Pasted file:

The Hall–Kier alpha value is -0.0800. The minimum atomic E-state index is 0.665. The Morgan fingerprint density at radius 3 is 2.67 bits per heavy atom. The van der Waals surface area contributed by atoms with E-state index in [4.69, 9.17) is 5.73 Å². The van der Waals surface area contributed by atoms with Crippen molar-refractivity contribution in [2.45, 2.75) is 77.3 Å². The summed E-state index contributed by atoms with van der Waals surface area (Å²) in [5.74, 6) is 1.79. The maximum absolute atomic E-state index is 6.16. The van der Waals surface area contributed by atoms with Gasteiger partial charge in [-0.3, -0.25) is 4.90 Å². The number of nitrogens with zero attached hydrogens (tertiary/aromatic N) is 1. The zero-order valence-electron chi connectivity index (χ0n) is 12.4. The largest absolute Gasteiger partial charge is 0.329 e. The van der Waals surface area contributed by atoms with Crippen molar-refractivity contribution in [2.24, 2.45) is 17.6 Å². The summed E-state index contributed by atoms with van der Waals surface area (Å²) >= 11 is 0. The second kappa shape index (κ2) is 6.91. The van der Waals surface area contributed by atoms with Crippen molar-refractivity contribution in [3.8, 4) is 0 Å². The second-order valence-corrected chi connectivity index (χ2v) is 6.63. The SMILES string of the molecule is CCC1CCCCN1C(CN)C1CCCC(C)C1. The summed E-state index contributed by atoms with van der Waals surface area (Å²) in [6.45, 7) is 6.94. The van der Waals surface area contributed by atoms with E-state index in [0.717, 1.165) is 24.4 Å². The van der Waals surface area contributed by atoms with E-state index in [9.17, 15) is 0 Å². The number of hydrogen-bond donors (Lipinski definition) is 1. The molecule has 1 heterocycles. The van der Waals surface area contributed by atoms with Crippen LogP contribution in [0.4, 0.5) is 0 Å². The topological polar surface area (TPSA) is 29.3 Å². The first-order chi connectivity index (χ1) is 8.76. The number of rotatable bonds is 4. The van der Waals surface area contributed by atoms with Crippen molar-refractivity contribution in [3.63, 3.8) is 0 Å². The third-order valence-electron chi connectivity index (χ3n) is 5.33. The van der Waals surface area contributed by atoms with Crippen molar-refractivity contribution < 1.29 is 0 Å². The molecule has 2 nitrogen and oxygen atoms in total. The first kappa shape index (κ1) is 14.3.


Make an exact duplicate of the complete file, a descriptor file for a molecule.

The Hall–Kier alpha value is -0.0800. The minimum atomic E-state index is 0.665. The Morgan fingerprint density at radius 3 is 2.67 bits per heavy atom. The van der Waals surface area contributed by atoms with E-state index in [4.69, 9.17) is 5.73 Å². The van der Waals surface area contributed by atoms with Crippen molar-refractivity contribution in [2.45, 2.75) is 77.3 Å². The summed E-state index contributed by atoms with van der Waals surface area (Å²) in [5.74, 6) is 1.79. The maximum absolute atomic E-state index is 6.16. The van der Waals surface area contributed by atoms with Gasteiger partial charge in [-0.3, -0.25) is 4.90 Å². The number of nitrogens with zero attached hydrogens (tertiary/aromatic N) is 1. The zero-order valence-electron chi connectivity index (χ0n) is 12.4. The largest absolute Gasteiger partial charge is 0.329 e. The van der Waals surface area contributed by atoms with Crippen molar-refractivity contribution in [2.24, 2.45) is 17.6 Å². The summed E-state index contributed by atoms with van der Waals surface area (Å²) >= 11 is 0. The second kappa shape index (κ2) is 6.91. The van der Waals surface area contributed by atoms with Crippen molar-refractivity contribution in [3.8, 4) is 0 Å². The second-order valence-corrected chi connectivity index (χ2v) is 6.63. The SMILES string of the molecule is CCC1CCCCN1C(CN)C1CCCC(C)C1. The summed E-state index contributed by atoms with van der Waals surface area (Å²) in [6.45, 7) is 6.94. The van der Waals surface area contributed by atoms with E-state index in [0.717, 1.165) is 24.4 Å². The van der Waals surface area contributed by atoms with E-state index in [9.17, 15) is 0 Å². The number of hydrogen-bond donors (Lipinski definition) is 1. The molecule has 1 heterocycles. The van der Waals surface area contributed by atoms with Crippen LogP contribution in [0.4, 0.5) is 0 Å². The topological polar surface area (TPSA) is 29.3 Å². The first-order chi connectivity index (χ1) is 8.76. The number of rotatable bonds is 4. The van der Waals surface area contributed by atoms with Crippen molar-refractivity contribution in [3.63, 3.8) is 0 Å². The third-order valence-electron chi connectivity index (χ3n) is 5.33. The van der Waals surface area contributed by atoms with Crippen molar-refractivity contribution < 1.29 is 0 Å². The molecule has 2 nitrogen and oxygen atoms in total. The first kappa shape index (κ1) is 14.3.